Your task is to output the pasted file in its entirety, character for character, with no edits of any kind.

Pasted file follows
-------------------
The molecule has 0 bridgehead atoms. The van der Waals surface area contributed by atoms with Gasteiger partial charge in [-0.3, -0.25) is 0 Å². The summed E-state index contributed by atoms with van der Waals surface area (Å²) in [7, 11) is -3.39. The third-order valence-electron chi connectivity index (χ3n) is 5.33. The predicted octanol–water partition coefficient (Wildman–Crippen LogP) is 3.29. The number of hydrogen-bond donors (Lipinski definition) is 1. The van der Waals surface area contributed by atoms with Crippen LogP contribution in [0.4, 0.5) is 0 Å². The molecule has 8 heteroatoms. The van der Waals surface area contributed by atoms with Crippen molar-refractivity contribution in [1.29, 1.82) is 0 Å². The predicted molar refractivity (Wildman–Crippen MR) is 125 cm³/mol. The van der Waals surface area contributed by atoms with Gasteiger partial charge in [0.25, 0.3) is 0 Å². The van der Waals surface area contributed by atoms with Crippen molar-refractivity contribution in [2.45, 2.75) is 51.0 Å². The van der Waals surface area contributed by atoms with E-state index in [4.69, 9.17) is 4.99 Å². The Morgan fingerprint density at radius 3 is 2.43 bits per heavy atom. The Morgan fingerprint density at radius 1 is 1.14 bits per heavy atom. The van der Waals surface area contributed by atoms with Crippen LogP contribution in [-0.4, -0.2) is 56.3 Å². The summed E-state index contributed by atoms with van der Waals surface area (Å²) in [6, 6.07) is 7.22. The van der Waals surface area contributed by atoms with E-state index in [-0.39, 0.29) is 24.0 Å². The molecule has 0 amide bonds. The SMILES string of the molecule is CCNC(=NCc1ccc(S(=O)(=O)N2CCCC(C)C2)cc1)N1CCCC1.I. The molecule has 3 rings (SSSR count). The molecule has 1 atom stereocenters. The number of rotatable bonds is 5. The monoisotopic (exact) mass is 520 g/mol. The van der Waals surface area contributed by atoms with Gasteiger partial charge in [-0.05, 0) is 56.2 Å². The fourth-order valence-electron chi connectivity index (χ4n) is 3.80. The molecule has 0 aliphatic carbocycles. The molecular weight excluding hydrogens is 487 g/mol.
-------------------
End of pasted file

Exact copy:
The molecule has 0 bridgehead atoms. The van der Waals surface area contributed by atoms with Gasteiger partial charge in [-0.3, -0.25) is 0 Å². The summed E-state index contributed by atoms with van der Waals surface area (Å²) in [7, 11) is -3.39. The third-order valence-electron chi connectivity index (χ3n) is 5.33. The predicted octanol–water partition coefficient (Wildman–Crippen LogP) is 3.29. The number of hydrogen-bond donors (Lipinski definition) is 1. The van der Waals surface area contributed by atoms with Crippen LogP contribution in [0.4, 0.5) is 0 Å². The molecule has 8 heteroatoms. The van der Waals surface area contributed by atoms with Crippen molar-refractivity contribution in [1.29, 1.82) is 0 Å². The predicted molar refractivity (Wildman–Crippen MR) is 125 cm³/mol. The van der Waals surface area contributed by atoms with Gasteiger partial charge in [0.25, 0.3) is 0 Å². The van der Waals surface area contributed by atoms with Crippen molar-refractivity contribution in [2.45, 2.75) is 51.0 Å². The van der Waals surface area contributed by atoms with E-state index in [4.69, 9.17) is 4.99 Å². The Morgan fingerprint density at radius 3 is 2.43 bits per heavy atom. The Morgan fingerprint density at radius 1 is 1.14 bits per heavy atom. The van der Waals surface area contributed by atoms with Crippen LogP contribution in [-0.4, -0.2) is 56.3 Å². The summed E-state index contributed by atoms with van der Waals surface area (Å²) in [6, 6.07) is 7.22. The van der Waals surface area contributed by atoms with E-state index in [-0.39, 0.29) is 24.0 Å². The molecule has 0 amide bonds. The SMILES string of the molecule is CCNC(=NCc1ccc(S(=O)(=O)N2CCCC(C)C2)cc1)N1CCCC1.I. The molecule has 3 rings (SSSR count). The molecule has 1 atom stereocenters. The number of rotatable bonds is 5. The monoisotopic (exact) mass is 520 g/mol. The van der Waals surface area contributed by atoms with Gasteiger partial charge in [-0.05, 0) is 56.2 Å². The fourth-order valence-electron chi connectivity index (χ4n) is 3.80. The molecule has 0 aliphatic carbocycles. The molecular weight excluding hydrogens is 487 g/mol.